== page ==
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Organization members hope to unite groups of women

Originally published in the North Texas Daily on January 25, 2011.

What started out as a personal slogan for Ashley Benson became a movement for more than 100 women across campus.

Never Be a Stupid Girl, created in spring 2010, became a slogan Benson, the founder of the group, would plaster on T-shirts, wristbands and stickers.

After transferring from Langston University last fall, Benson, a journalism junior,  knew  UNT needed a movement like Never Be a Stupid Girl on campus.

“After a couple of weeks, I started to notice how UNT is so diverse yet so segregated,” said Benson. “There are all kinds of people attending the university from different countries and cultures, but it seemed like no one was embracing the opportunity to get to know people that didn’t look like them.”

The group was created to encourage women to lift their standards in every aspect of life, regardless of ethnicity, religion, socioeconomic status or sexual orientation, said Danielle Vincent, a psychology junior.

“We are currently in the process of brainstorming event ideas for the spring semester,” Vincent said. “Because February is Black History Month, we intend on hosting an educational trip, which will spark interest in the girls and hopefully teach them something they might not have had the opportunity to learn otherwise.”

Members of the organization meet at 6 p.m. every other Tuesday in Chemistry Building 109.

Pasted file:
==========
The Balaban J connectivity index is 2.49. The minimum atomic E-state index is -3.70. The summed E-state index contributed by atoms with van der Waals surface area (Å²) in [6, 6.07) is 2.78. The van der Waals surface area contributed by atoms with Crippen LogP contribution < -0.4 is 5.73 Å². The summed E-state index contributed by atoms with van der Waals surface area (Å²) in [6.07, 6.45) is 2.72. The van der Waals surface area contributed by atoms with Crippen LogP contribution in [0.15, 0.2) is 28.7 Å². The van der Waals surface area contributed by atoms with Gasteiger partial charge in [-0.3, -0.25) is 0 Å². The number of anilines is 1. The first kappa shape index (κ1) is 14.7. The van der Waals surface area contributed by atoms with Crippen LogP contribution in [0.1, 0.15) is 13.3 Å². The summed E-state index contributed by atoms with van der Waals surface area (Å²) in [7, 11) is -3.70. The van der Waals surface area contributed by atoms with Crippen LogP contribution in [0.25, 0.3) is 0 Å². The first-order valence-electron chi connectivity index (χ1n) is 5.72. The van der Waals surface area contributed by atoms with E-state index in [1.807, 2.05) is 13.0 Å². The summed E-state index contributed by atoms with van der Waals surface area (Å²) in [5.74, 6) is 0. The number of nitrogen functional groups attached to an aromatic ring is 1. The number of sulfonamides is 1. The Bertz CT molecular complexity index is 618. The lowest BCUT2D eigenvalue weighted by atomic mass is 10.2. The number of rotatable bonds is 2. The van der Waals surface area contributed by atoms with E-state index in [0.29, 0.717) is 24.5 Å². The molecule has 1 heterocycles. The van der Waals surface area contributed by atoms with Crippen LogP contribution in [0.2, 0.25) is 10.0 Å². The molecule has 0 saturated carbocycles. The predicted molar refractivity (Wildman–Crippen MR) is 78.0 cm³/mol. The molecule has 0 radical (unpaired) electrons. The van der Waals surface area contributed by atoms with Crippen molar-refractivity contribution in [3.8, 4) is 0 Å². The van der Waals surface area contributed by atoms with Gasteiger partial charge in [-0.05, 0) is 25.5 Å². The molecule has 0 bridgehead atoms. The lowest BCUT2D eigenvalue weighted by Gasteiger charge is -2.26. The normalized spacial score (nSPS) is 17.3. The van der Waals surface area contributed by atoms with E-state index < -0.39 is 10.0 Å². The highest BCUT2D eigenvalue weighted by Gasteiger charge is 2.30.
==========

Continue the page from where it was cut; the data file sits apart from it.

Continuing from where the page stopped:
“I wrote it on a big calendar in the hallway of my apartment and soon my two roommates started to use it as their slogan,” Benson said. “That’s when I knew it could be more than just a saying and I made a vision for a movement.”

Women interested in becoming a member must pay $10 in semester dues to help fund future events. They must also attend at least one meeting per month.

“With so many different organizations and clubs on campus, NBASG just stood out to me,” said Shalonda Collins, an emergency administration and planning sophomore. “I wanted to be part of an organization that seeks to empower and uplift women of all shades and backgrounds. This movement is a way for women to come together as one and play a positive role on and off campus.”

Collins said she wants the group to continue to educate members on women’s role in today’s society.

“It’s just a very positive movement that does not discriminate and that seeks to bring women together as one,” she said.

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